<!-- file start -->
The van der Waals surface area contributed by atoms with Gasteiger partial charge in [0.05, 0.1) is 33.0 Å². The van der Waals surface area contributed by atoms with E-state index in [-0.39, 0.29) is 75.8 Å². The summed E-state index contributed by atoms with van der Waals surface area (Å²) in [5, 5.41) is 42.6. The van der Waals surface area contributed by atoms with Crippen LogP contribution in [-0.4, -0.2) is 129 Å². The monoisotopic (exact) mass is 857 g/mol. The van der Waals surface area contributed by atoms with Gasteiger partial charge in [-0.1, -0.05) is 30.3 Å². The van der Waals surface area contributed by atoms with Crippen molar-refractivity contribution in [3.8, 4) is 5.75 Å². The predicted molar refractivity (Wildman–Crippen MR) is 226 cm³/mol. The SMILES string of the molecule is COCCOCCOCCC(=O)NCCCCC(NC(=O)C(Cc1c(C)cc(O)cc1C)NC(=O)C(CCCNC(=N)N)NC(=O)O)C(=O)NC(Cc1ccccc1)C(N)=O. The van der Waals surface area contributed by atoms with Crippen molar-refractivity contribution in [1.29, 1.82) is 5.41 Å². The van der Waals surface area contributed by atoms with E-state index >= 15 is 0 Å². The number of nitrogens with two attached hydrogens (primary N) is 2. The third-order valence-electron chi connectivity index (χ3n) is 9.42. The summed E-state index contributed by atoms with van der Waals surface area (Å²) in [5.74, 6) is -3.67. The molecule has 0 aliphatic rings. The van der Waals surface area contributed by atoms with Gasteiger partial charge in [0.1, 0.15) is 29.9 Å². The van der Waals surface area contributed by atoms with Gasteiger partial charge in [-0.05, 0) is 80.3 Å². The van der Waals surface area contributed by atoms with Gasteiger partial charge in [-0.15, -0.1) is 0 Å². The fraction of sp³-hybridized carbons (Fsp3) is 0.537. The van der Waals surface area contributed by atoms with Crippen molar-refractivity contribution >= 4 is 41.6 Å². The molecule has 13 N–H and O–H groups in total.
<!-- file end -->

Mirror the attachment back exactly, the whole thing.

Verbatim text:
The van der Waals surface area contributed by atoms with Gasteiger partial charge in [0.05, 0.1) is 33.0 Å². The van der Waals surface area contributed by atoms with E-state index in [-0.39, 0.29) is 75.8 Å². The summed E-state index contributed by atoms with van der Waals surface area (Å²) in [5, 5.41) is 42.6. The van der Waals surface area contributed by atoms with Crippen LogP contribution in [-0.4, -0.2) is 129 Å². The monoisotopic (exact) mass is 857 g/mol. The van der Waals surface area contributed by atoms with Gasteiger partial charge in [-0.1, -0.05) is 30.3 Å². The van der Waals surface area contributed by atoms with Crippen molar-refractivity contribution in [3.8, 4) is 5.75 Å². The predicted molar refractivity (Wildman–Crippen MR) is 226 cm³/mol. The SMILES string of the molecule is COCCOCCOCCC(=O)NCCCCC(NC(=O)C(Cc1c(C)cc(O)cc1C)NC(=O)C(CCCNC(=N)N)NC(=O)O)C(=O)NC(Cc1ccccc1)C(N)=O. The van der Waals surface area contributed by atoms with Crippen molar-refractivity contribution in [1.29, 1.82) is 5.41 Å². The van der Waals surface area contributed by atoms with E-state index >= 15 is 0 Å². The number of nitrogens with two attached hydrogens (primary N) is 2. The third-order valence-electron chi connectivity index (χ3n) is 9.42. The summed E-state index contributed by atoms with van der Waals surface area (Å²) in [5.74, 6) is -3.67. The molecule has 0 aliphatic rings. The van der Waals surface area contributed by atoms with Gasteiger partial charge in [0.1, 0.15) is 29.9 Å². The van der Waals surface area contributed by atoms with Gasteiger partial charge in [-0.05, 0) is 80.3 Å². The van der Waals surface area contributed by atoms with Gasteiger partial charge in [-0.15, -0.1) is 0 Å². The fraction of sp³-hybridized carbons (Fsp3) is 0.537. The van der Waals surface area contributed by atoms with Crippen molar-refractivity contribution >= 4 is 41.6 Å². The molecule has 13 N–H and O–H groups in total.